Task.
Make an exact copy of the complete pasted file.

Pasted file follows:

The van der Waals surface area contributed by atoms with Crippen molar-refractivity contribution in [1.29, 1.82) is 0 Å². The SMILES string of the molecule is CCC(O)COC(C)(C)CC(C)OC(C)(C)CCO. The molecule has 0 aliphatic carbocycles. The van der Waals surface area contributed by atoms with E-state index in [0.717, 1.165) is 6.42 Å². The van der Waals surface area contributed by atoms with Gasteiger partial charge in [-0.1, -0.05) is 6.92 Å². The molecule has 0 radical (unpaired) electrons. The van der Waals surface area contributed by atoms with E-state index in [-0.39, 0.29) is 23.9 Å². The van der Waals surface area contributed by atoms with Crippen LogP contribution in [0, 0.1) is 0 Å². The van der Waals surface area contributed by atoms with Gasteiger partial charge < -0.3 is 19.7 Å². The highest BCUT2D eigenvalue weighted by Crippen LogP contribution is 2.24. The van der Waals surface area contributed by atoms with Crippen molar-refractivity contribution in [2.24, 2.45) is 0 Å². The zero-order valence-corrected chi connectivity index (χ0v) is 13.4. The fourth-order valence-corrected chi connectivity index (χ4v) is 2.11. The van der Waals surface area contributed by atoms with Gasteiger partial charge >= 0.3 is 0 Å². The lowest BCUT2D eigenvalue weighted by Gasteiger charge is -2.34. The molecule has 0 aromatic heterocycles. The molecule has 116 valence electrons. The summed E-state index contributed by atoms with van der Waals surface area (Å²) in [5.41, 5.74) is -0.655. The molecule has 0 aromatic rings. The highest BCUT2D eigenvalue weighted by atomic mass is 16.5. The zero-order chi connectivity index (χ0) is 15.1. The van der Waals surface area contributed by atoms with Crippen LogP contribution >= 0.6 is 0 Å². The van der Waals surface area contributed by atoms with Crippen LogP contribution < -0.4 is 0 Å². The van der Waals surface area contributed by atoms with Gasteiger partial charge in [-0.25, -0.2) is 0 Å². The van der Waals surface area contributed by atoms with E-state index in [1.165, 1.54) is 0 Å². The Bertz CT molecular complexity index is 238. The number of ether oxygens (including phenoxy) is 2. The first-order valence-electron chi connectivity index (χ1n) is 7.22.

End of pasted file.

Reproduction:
The van der Waals surface area contributed by atoms with Crippen molar-refractivity contribution in [1.29, 1.82) is 0 Å². The SMILES string of the molecule is CCC(O)COC(C)(C)CC(C)OC(C)(C)CCO. The molecule has 0 aliphatic carbocycles. The van der Waals surface area contributed by atoms with E-state index in [0.717, 1.165) is 6.42 Å². The van der Waals surface area contributed by atoms with Gasteiger partial charge in [-0.1, -0.05) is 6.92 Å². The molecule has 0 radical (unpaired) electrons. The van der Waals surface area contributed by atoms with E-state index in [-0.39, 0.29) is 23.9 Å². The van der Waals surface area contributed by atoms with Crippen LogP contribution in [0, 0.1) is 0 Å². The van der Waals surface area contributed by atoms with Gasteiger partial charge < -0.3 is 19.7 Å². The highest BCUT2D eigenvalue weighted by Crippen LogP contribution is 2.24. The van der Waals surface area contributed by atoms with Crippen molar-refractivity contribution in [2.24, 2.45) is 0 Å². The zero-order valence-corrected chi connectivity index (χ0v) is 13.4. The fourth-order valence-corrected chi connectivity index (χ4v) is 2.11. The van der Waals surface area contributed by atoms with Gasteiger partial charge >= 0.3 is 0 Å². The lowest BCUT2D eigenvalue weighted by Gasteiger charge is -2.34. The molecule has 0 aromatic heterocycles. The molecule has 116 valence electrons. The summed E-state index contributed by atoms with van der Waals surface area (Å²) in [5.41, 5.74) is -0.655. The molecule has 0 aromatic rings. The highest BCUT2D eigenvalue weighted by atomic mass is 16.5. The zero-order chi connectivity index (χ0) is 15.1. The van der Waals surface area contributed by atoms with Crippen LogP contribution >= 0.6 is 0 Å². The van der Waals surface area contributed by atoms with Crippen LogP contribution < -0.4 is 0 Å². The van der Waals surface area contributed by atoms with Gasteiger partial charge in [-0.25, -0.2) is 0 Å². The van der Waals surface area contributed by atoms with E-state index in [1.165, 1.54) is 0 Å². The Bertz CT molecular complexity index is 238. The number of ether oxygens (including phenoxy) is 2. The first-order valence-electron chi connectivity index (χ1n) is 7.22.